Tuesday I accompanied Mrs and Miss Thrale to Lewes, a town about 8 miles from Brighthelmstone, where we went to see Mrs Shelley, a Cousin of Mrs Thrale. But found her not at Home. We then proceeded to Dr Delap [Rev John Delap (1725-1812) poet and playwright], a clergyman, of whom I expect to have more to say in a Day or 2, as he is to visit us, and bring a M.S play with him!—Mr Shelley met us in our way, and invited us back to his House, --and while we were returning Captain Fuller came up to the Coach Door , and invited himself to dine with us. He was at Lewes, with all the Sussex officers, to wit upon the Duke of Richmond; Mrs Thrale offered him the vacant seat in the Coach , and we went on to the Shelley’s [Philadelphia & Henry Shelley and their six children].
They have a large and charming House in this Town; Mrs Shelley is just a good sort of Woman, she has a great family, of very fine Children. We spent all the morning with them, and then with our Captain came Home, and had a most agreeable ride.
The Country about this place has a most singular appearance; there is not a Tree within several miles, but hill rises above Hill in quantity innumerable. The sea is the great object from all parts.
In the Evening of Tuesday we had a large party , consisting of the Bishop of Peterborough his Lady, the Holroyds, Miss Firth and our light Infantry Captain.
The Bishop is a man of very mild manners, and most courteous demeanor; his Lady is pretty and lively. They, Mr Thrale and Mrs Holroyd, played Cards form Tea to supper, and the rest of us formed into occasional little parties.
Miss Burney liked this young man, none the less, and, summing up, found him to possess ‘figure, understanding, education, vivacity and intelligence’. Although he was only twenty-one, he spoke like the father of his company, and appeared to treat them as he would a family of nice but naughty children. ‘I have been cutting off the hair of all my men,’ he said to her a couple of days later, when they met at the library. ‘And why?’ ‘Why the Duke of Richmond ordered that it should be done, and the fellows swore that they would not submit to it – so I was forced to be the operator myself. I told them they would look smart again when they had got on their caps; but it went much against them—they vowed at first, they would not bear such usage; some said they would sooner bee run through the body, and others that the Duke should as soon have their heads, I told them I would soon try that, and fell to work myself with them.’ ‘How did they bear that?’ ‘Oh, poor fellows, with great good nature when they found his honour was their barber: but I thought it proper to submit to hearing all their oaths and all their jokes; for they had no other comfort but to hope I should have enough of it and such sort of wit. Three or four of them, however escaped, but I shall find them out. I told them I had a good mind to cut my own hair off too, and then they would have a Captain Crop. I shall soothe them to-morrow with a present of new feathers for all their caps.’ That the men resented the Duke’s orders is not surprising; at that date it could have only have been a personal whim. The army, as a whole, retained their queues until the second decade of the following century, keeping them till long after they had been discarded by civilians.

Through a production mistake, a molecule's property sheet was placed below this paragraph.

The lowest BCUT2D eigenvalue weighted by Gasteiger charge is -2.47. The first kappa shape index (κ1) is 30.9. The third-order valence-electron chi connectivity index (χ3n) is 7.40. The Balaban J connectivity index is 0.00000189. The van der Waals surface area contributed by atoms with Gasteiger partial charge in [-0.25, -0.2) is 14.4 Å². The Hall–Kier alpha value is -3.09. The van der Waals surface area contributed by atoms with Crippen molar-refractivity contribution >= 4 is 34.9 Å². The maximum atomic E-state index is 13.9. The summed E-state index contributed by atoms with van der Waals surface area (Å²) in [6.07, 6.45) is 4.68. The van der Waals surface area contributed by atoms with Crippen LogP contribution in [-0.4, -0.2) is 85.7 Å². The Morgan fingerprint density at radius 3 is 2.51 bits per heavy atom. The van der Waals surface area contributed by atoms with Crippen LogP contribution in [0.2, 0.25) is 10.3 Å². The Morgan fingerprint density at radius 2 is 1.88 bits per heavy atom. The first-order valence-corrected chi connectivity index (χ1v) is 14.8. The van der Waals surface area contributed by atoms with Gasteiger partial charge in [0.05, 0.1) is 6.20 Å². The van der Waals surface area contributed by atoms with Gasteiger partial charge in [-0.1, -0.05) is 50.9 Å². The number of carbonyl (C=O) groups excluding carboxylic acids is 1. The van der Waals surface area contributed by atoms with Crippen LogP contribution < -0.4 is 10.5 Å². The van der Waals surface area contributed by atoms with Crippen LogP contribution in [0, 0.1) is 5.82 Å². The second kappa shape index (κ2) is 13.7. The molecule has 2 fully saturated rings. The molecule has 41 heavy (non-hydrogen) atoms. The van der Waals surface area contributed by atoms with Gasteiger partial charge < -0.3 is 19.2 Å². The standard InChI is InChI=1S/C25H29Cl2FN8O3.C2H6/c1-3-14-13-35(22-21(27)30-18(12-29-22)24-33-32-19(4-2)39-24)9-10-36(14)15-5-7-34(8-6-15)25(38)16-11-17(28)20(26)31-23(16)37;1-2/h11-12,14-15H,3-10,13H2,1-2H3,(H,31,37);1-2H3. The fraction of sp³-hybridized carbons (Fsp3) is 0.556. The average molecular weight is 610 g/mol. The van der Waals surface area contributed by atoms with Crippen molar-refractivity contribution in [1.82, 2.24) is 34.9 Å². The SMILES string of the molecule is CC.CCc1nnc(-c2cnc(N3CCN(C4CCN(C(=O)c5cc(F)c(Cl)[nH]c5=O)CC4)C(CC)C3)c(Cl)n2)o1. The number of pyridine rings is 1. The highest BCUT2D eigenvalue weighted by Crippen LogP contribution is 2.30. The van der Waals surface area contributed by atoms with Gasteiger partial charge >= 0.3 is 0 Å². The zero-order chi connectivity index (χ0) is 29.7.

Margaret Barton & Osbert Sitwell, Brighton,(1935) pp 82 -84